One way of finding potential good managers is to look at the biggest winners in the stock market and finding out who invested early in those names. Steve Scotchmer was there at the very beginning of Constellation Software and made a killing. Surely you know of Constellation? They are a serial acquirer of very specialized software companies in vertical markets like scheduling for municipal toilets. Constellation Software went from $25m to $40b in market cap in about 25 years. Steve has been a director since 2000 and holds more than a $125m stake (including spinoff Topicus). He has steadily added to his holdings over the years.
Constellation founder Mark Leonard has credited Steve Scotchmer as his most influential investment mentor. That’s quite a credit, considering that many people consider Mark Leonard to be the most astute capital allocator in Canada. Mark had a formative experience working with Steve. Steve’s basic philosophy is to own a portfolio of the “very best companies” for a very long time.
Steve Scotchmer has invested bigly in other software over the years. In 1995, he joined Cognos as vice-chair as part of a team that replaced founder Michael Potter. Jim Tory Sr (of Torys) joined as chair and Ron Zambonini became CEO. Cognos was a pioneer in business intelligence software. In 2008, Cognos was sold to IBM for US$5B cash.
In 1999, Steve was a co-founder of Manitou Investment Management, a firm that keeps an extremely low profile. His original partners were Robert (Biff) Matthews (a former corporate lawyer at McCarthys) and Michael Sprung (a former manager at Ontario Hydro and Teachers). Sprung was the main trigger-puller. Both Sprung and Matthews now have their own shops, Sprung and Longview, respectively. Manitou started with a $50m mandate from an insurance company. Steve was the original lead manager of the Manitou Global Equity Fund.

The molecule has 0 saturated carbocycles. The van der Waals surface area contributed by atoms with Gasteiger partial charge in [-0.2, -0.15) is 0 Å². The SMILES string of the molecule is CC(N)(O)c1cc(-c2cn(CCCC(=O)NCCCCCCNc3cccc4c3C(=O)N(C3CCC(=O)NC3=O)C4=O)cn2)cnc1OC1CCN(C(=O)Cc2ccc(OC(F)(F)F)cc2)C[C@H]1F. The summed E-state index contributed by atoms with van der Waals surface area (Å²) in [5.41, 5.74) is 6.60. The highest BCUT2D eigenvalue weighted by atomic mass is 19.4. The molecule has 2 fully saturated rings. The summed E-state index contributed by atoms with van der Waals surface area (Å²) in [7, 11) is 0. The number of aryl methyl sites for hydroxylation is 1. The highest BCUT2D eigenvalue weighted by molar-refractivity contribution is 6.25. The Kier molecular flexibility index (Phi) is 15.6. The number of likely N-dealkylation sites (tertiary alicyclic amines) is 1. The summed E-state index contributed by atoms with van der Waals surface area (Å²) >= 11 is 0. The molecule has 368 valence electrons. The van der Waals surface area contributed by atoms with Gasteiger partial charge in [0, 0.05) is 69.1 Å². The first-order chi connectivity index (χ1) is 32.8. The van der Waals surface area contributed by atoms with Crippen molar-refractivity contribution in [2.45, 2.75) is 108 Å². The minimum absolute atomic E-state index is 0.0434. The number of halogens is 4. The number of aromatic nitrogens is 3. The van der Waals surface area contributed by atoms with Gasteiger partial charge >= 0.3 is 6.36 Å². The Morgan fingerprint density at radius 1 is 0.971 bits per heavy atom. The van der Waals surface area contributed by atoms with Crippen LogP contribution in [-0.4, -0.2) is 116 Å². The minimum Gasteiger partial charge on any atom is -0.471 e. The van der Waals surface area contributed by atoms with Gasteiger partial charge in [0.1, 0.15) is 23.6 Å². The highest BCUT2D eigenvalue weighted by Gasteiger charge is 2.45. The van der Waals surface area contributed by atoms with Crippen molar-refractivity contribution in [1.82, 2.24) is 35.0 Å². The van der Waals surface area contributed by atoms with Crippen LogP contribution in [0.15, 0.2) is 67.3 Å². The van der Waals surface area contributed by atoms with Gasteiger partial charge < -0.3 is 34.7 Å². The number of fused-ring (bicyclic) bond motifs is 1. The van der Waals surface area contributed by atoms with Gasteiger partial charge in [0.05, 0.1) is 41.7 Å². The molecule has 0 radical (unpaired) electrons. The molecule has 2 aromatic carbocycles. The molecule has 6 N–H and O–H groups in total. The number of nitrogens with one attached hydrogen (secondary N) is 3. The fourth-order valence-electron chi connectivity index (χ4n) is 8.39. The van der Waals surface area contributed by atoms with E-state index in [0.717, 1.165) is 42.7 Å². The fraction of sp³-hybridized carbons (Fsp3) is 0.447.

But as far back as 2006, Steve has been described as a “private investor” and a director of Manitou (in Constellation’s IPO prospectus). And so he must not have been actively managing their investment decisions for a long while. Forgive me for saying so, but I did not find anything noteworthy about Manitou, aside from Steve’s involvement. The performance numbers I saw were pretty ordinary, nothing indicating some prescience about “software eating the world”. They do have a $5m minimum investment. I am aware of one firm run by people trained by Steve that has great numbers and I wish I could tell you about it.
How did Steve originally get rich? He trained as an engineer at Queen’s University and is an operator turned investor. His first big score was as President of Bay Mills Ltd, a TSE-listed company involved in manufacturing engineered materials. In 1986, no less an authority on investing than Warren E. Buffett wrote to Bay Mills congratulating them on their investment philosophy. In 1987, Steve made a pile when Bay Mills got sold to French multinational Saint-Gobain.
Following that sale, Steve looked for other advanced materials companies to acquire. He was backed in this quest by Mark Leonard, who at the time was a venture capitalist at Ventures West. However, Steve’s bar for quality was so high that they did not manage to buy anything. Even Steve’s accumulation of his Constellation stake was very gradual. I found another private investor who had a much bigger stake early on. As Steve himself was switching from operator to investor, he shared what he was learning with Mark. He passed on his obsession with quality business models, introduced him to great Canadian investors, and the rest is history.
If you have any info about Steve or Manitou or anything that hasn't already been said about attention hound Mark Leonard, let me know, I can update this post.